The Asset Management Opportunity
The data center is not a static space where servers are locked away in supercooled rooms for decades. They are dynamic facilities undergoing continuous cycles of repair, replacement, upgrading and maintenance. It is by managing these assets better that we can offer the greatest opportunity for improvement in modern data centers.
The low-hanging fruit offered by streamlining operational expenditure (OpEx) in data centers has long been harvested, the focus now returns to capital expenditure (CapEx). This is not just the cost of the building and infrastructural systems such as power and air conditioning, which depreciate over decades. CapEx also includes IT hardware that can be replaced every few years or more. TCO for IT hardware dwarfs that of other CapEx over the entire lifecycle of assets.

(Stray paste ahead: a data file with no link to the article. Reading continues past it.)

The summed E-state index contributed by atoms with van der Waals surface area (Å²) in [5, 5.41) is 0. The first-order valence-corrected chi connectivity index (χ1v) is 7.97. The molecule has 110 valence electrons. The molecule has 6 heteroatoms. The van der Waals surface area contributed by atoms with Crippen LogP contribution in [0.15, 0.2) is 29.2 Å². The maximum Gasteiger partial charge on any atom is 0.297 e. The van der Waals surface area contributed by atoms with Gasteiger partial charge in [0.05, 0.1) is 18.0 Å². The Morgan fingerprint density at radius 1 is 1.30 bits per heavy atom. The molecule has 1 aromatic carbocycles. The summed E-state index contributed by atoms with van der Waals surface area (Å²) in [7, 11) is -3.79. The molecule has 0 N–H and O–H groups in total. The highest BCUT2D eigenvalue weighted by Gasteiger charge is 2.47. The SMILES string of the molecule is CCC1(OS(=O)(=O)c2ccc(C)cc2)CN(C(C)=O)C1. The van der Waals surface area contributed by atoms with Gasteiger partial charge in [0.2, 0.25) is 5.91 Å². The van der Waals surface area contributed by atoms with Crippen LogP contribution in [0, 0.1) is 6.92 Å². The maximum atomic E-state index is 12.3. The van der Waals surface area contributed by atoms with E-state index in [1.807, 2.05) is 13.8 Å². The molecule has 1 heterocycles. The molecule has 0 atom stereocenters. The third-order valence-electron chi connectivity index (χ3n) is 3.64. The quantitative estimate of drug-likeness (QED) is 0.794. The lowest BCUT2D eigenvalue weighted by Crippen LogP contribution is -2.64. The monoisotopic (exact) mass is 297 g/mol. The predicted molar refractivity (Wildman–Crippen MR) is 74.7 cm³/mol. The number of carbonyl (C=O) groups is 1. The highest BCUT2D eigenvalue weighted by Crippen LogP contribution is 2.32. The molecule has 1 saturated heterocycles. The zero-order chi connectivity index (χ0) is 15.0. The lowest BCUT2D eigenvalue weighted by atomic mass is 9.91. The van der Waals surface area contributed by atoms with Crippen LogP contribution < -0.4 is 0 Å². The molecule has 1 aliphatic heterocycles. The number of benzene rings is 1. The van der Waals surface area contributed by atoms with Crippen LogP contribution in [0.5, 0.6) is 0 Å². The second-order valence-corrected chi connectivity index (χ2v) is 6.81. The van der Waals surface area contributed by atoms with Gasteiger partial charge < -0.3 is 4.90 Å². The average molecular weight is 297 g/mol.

Various research has shown the advantages of short IT hardware refresh cycles, in reducing costs and enhancing performance, for example. Every few years or less, a new generation of hardware offers more power, greater reliability, and better energy efficiency. By continuously upgrading server technology, data centers are able to improve their offering and increase their capacity without expanding their floor space.
Best practice recommends that servers maintain two to three-year refresh cycles, however most data centers are well off this target. An IDC survey showed that 65% of data centers refresh their servers on average every 5-10 years. The research also showed that “extending the replacement timeframe from just three to five years increases the failure rate by over 100% and more than doubles the cost of IT support staff labor.”